61 x 147 gr. Speer G2 JHP
    1244 x 147 gr. Federal/American Eagle FMJ
    238 x 124 gr. Federal/American Eagle FMJ
    724 x 124 gr. Norma FMJ
    8 x 115 gr. Federal/American Eagle FMJ

    The Federal/AE 147 gr. FMJ load has long been my preferred training round for my Glock and Beretta handguns. However, my perception was that the slide cycled somewhat slower with the 147gr. load, and that I was almost waiting for the muzzle to come back down. The 124 gr. FMJ rounds seemed to impart a bit more slide velocity and bring out the 'flat shooting' character of the Staccato more, and I eventually moved to the Norma load, which has proven accurate and reliable (not to mention available at a lower price point). I'll note the malfunction I induced was with the 147 gr. load. I've recently wondered whether the pistol might benefit from +P ammunition for defensive use to impart a bit more velocity to the slide, and I plan to put some Gold Dot and Critical Duty Flexlock +P loads through the gun in the near future. In any case, I plan to keep with 124 gr. for practice.

    So what else about the gun? To paraphrase Colonel Whelen, only accurate pistols are interesting. I'm not the world's best 25 yard shooter, but the Staccato makes me want to put up a B8 bull and shoot for score. Below unsupported group at 25 yards isn't my highest score with the gun, but I think the six shots through the same hole illustrate the kind of accuracy this gun is capable of.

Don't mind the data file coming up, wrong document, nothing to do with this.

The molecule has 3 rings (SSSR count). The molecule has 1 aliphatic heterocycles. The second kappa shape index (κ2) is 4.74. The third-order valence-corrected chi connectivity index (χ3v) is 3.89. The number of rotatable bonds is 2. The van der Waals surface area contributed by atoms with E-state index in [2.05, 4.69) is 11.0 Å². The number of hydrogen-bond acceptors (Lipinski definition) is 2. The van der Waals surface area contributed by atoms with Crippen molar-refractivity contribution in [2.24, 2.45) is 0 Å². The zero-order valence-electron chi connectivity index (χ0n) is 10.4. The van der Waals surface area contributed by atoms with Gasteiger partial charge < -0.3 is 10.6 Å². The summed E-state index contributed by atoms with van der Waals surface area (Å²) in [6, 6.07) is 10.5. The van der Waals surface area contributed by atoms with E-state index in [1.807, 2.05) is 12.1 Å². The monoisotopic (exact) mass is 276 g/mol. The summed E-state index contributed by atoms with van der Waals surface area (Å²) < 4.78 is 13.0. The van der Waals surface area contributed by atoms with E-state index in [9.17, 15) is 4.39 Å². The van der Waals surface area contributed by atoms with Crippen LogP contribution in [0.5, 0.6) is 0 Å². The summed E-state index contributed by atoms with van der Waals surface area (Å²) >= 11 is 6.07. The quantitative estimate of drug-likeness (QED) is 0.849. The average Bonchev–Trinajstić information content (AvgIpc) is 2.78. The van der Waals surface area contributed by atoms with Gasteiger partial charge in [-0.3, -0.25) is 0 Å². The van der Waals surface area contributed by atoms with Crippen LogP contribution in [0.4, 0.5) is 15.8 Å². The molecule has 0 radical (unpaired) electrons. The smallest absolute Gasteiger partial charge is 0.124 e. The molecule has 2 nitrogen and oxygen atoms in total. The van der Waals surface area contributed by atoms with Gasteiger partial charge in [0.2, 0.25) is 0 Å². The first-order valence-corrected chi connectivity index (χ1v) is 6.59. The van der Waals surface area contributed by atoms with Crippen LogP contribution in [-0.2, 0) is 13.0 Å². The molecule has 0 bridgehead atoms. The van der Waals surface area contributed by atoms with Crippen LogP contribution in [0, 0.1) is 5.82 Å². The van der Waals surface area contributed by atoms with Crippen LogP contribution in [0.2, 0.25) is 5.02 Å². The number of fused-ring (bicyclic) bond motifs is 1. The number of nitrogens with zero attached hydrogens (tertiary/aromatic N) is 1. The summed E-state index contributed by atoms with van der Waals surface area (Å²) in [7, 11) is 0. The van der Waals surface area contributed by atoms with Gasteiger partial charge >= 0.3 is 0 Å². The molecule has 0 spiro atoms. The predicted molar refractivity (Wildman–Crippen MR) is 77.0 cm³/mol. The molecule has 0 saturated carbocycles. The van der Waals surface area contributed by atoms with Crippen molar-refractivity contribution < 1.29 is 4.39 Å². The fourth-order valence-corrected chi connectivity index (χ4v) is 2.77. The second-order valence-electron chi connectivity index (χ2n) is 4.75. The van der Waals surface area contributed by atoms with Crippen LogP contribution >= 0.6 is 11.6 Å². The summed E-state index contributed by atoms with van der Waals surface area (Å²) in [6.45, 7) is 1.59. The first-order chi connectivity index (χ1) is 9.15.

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    Perhaps my favorite exercise is shooting 1" squares at 7 yards. I typically start and end my range sessions with an accuracy focused course of fire. The Staccato makes it easy. The trigger is not as light as my Wilson Combat, but it is smooth with a crisp break. I can shoot a Glock trigger well, but 1911 style triggers are sublime.

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    I've shot most of the standard tactical drills at this point; 'FAST', 'The Test', etc. My FAST times could use some improvement - my best are in the high fives with this pistol. I haven't gotten the slide lock reloads where I want them yet; I'm simply not as smooth using the support hand thumb to activate the slide release. It'll get there. However, I'll note that feeding the Staccato is a breeze. Between the extreme taper on the magazines and the cavernous magwell, it is almost difficult to get the magazine to hang up on insertion. Here's a 100 on 'The Test', shot from concealment, on a FBI IP-1 bullseye.